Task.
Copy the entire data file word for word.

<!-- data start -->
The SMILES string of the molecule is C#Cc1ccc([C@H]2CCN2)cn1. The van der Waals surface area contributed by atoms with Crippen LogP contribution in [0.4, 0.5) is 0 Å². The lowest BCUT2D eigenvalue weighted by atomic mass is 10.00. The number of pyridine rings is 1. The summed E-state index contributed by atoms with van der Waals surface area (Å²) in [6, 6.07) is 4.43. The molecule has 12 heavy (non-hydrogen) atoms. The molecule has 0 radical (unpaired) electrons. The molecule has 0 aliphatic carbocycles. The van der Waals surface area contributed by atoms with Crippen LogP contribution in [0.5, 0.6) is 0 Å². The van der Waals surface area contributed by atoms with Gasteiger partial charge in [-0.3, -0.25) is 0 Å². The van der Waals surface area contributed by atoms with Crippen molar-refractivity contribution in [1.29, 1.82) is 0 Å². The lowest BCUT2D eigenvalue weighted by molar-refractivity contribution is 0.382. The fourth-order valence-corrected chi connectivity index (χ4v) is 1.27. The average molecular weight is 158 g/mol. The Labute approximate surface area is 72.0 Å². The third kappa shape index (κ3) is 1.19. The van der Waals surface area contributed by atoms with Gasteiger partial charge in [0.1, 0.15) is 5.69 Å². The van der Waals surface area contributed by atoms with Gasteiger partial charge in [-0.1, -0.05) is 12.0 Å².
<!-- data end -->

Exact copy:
The SMILES string of the molecule is C#Cc1ccc([C@H]2CCN2)cn1. The van der Waals surface area contributed by atoms with Crippen LogP contribution in [0.4, 0.5) is 0 Å². The lowest BCUT2D eigenvalue weighted by atomic mass is 10.00. The number of pyridine rings is 1. The summed E-state index contributed by atoms with van der Waals surface area (Å²) in [6, 6.07) is 4.43. The molecule has 12 heavy (non-hydrogen) atoms. The molecule has 0 radical (unpaired) electrons. The molecule has 0 aliphatic carbocycles. The van der Waals surface area contributed by atoms with Crippen LogP contribution in [0.5, 0.6) is 0 Å². The van der Waals surface area contributed by atoms with Gasteiger partial charge in [-0.3, -0.25) is 0 Å². The van der Waals surface area contributed by atoms with Crippen molar-refractivity contribution in [1.29, 1.82) is 0 Å². The lowest BCUT2D eigenvalue weighted by molar-refractivity contribution is 0.382. The fourth-order valence-corrected chi connectivity index (χ4v) is 1.27. The average molecular weight is 158 g/mol. The Labute approximate surface area is 72.0 Å². The third kappa shape index (κ3) is 1.19. The van der Waals surface area contributed by atoms with Gasteiger partial charge in [0.1, 0.15) is 5.69 Å². The van der Waals surface area contributed by atoms with Gasteiger partial charge in [-0.1, -0.05) is 12.0 Å².